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A massive number of students may remain out of school until the end of the academic year as officials attempt to curb the spread of the novel coronavirus (COVID-19), which has been rapidly spreading around the world.
Due to the coronavirus pandemic, at least 69,000 U.S. schools — including all public schools across 35 states — had closed their doors by Monday afternoon, according to news journal Education Week.
Because officials are unsure of how long this pandemic will affect school closures, approximately 32.5 million public school students are now left wondering if they’ll get to return to classes within a few weeks or months — or if they will go back at all this academic year.
Three officials who expressed concern about the uncertain length of closures were New York City’s Mayor Bill de Blasio, Ohio Governor Mike DeWine, and Texas Education Commissioner Mike Morath.
Though de Blasio held off closing schools for as long as possible since many students depend on free and reduced-cost meals — and many parents cannot take off work — the mayor was left with no choice and made the official announcement to close until April 20 on Sunday, according to The Washington Post.
“I would love nothing more than to re-open on April 20, which is right after our spring break,” de Blasio said on MSNBC’s Morning Joe, the Post reported. “But I fear that this crisis is going to start to crescendo through April, May before it ever gets better… I think that’s a hard atmosphere to reopen schools in.”
De Blasio did acknowledge that there was a possibility of schools reopening by mid-April but made it clear that extending the closures through the end of the year was also very likely, given the severity of the health crisis.
“I wanted to get people acclimated to a new reality that this is very well going to take us through the school year and maybe beyond because it’s not just the sheer track of the disease,” he said. “It’s all the other dislocations we have to deal with.”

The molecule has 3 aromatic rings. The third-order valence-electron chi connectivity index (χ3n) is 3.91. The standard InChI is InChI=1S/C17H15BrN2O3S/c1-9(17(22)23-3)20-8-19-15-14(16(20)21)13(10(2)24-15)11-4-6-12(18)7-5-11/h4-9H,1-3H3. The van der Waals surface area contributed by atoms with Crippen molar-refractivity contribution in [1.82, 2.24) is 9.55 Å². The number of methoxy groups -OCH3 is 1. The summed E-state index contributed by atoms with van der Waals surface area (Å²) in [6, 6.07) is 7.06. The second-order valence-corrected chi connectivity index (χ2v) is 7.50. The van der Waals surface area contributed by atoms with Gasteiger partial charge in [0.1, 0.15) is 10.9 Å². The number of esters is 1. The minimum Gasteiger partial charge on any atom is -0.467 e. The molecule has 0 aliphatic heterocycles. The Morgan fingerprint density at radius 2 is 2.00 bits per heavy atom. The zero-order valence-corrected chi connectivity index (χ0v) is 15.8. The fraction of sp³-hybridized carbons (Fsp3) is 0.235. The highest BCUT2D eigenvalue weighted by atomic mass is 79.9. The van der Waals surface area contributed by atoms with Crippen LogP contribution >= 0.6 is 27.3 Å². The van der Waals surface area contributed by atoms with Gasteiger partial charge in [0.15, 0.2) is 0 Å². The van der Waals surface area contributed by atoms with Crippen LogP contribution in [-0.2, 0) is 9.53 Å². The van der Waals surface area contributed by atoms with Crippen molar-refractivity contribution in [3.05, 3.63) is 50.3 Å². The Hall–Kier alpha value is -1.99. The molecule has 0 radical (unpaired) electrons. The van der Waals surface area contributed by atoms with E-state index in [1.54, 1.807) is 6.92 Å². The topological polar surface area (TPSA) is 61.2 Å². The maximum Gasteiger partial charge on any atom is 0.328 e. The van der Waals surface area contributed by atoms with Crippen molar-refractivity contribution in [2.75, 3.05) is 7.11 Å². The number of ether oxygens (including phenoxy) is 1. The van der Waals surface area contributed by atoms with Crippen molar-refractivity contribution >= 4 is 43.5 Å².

DeWine echoed de Blasio’s sentiments on Sunday, telling CNN’s State of the Union that they closed schools for three weeks but, “the odds are, this is going to go on a lot longer, and it would not surprise me at all if schools did not open again this year,” the Post reported.
Morath added during a conference call with superintendents and legislative officials that Texas is “likely looking at large numbers of kids” missing the rest of the academic year and that it’s “marginally optimistic” to believe schools located in a coronavirus-impacted area will re-open within the next eight weeks, according to The Houston Chronicle.
Currently, there are 98,277 public schools in the U.S. and nearly 50.8 million public school students, according to the National Center for Education Statistics.
In the U.S., there are now at least 3,927 confirmed cases of coronavirus and 68 people have died, according to the New York Times. Worldwide, there are now at least 173,800 confirmed cases of coronavirus and 7,281 deaths.
The first cases of a mysterious respiratory illness — what is now known as COVID-2019, a form of coronavirus — began in Wuhan, China in late December. Since then, the virus has spread worldwide, leading the World Health Organization to declare a public health emergency, the first since the zika epidemic in 2016.
In addition to closing schools to prevent the spread of coronavirus, epidemiologists are urging Americans to practice social distancing — staying inside as much as possible and keeping about six feet between people — as many people may be asymptomatic.
Though the White House has said that the U.S. will not yet go into a national shutdown, Dr. Anthony Fauci, the U.S.’s top expert on infectious diseases, said that placing further restrictions on daily life could significantly help to reduce the rate of infections of the new coronavirus.
“I think Americans should be prepared that they are going to have to hunker down significantly more than we as a country are doing,” Fauci said on Meet the Press on Sunday.
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